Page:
The media that gave President Bush a “free pass” to invade Iraq are now issuing another pass to the Administration. Cheerleading Team Bush’s “case” for the invasion enabled the attack on Iraq. Slashing coverage of the bloody occupation, in turn, enables the White House’s no exit strategy.
The Project for Excellence in Journalism reports that coverage of the Iraq war has plummeted as it moves into its fifth year. Though four thousand Americans have lost their lives in Iraq, the media want to move to sexier topics such as whether disgraced New York Governor Eliot Spitzer wears socks while in the sack with his high-priced hookers. Oh, what fun. It’s enough to turn one’s stomach.
Failure to inform Americans about the Iraq misadventure is a huge black-eye for U.S. journalism. The profession of journalism is directly responsible for falling public interest in Iraq. Only 30 percent of the public is following the occupation “very closely.” That’s because there is precious little to follow in print and TV.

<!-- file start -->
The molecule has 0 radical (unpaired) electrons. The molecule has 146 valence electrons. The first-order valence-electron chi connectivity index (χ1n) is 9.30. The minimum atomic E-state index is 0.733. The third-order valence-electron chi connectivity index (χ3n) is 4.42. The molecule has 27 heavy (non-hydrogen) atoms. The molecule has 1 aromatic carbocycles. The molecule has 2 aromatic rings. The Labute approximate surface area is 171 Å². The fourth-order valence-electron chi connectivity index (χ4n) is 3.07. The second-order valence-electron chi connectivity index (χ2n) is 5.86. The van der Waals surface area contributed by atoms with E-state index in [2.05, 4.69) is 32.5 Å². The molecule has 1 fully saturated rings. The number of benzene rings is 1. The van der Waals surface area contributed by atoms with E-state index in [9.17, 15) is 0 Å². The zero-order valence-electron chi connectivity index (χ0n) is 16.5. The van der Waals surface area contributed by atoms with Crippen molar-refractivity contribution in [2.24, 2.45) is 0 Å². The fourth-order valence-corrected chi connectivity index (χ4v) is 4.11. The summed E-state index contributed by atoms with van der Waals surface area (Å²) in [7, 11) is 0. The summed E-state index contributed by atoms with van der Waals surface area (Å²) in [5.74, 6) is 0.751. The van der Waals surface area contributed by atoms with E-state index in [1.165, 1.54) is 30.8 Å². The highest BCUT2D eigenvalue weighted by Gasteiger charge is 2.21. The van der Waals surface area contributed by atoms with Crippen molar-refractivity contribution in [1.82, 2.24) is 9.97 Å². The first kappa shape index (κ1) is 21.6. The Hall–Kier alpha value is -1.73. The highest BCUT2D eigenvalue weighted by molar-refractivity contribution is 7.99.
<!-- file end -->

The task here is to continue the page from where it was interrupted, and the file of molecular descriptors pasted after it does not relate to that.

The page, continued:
Defenders of the media say news outlets have become “bored” with the stalemate on the ground in Iraq. They believe it's a bad strategy to devote journalistic assets to a quagmire.
That view is way off base and ignores the fundamental role of journalism, which is to watch the government like a hawk and critique its activities on behalf of the people.
Non-coverage plays right into the hands of the Bush Administration, which touts its “surge strategy” as a success. The surge, which pumped more than 20K troops into Iraq has restored casualty rates to the `05 level. A true measure of success in Iraq is to restore casualties to the pre-invasion level, which is zilch.
Wall-to-wall coverage of Iraq is the sole way to generate widespread public opposition to a pointless situation that is wasting American lives, treasure and reputation.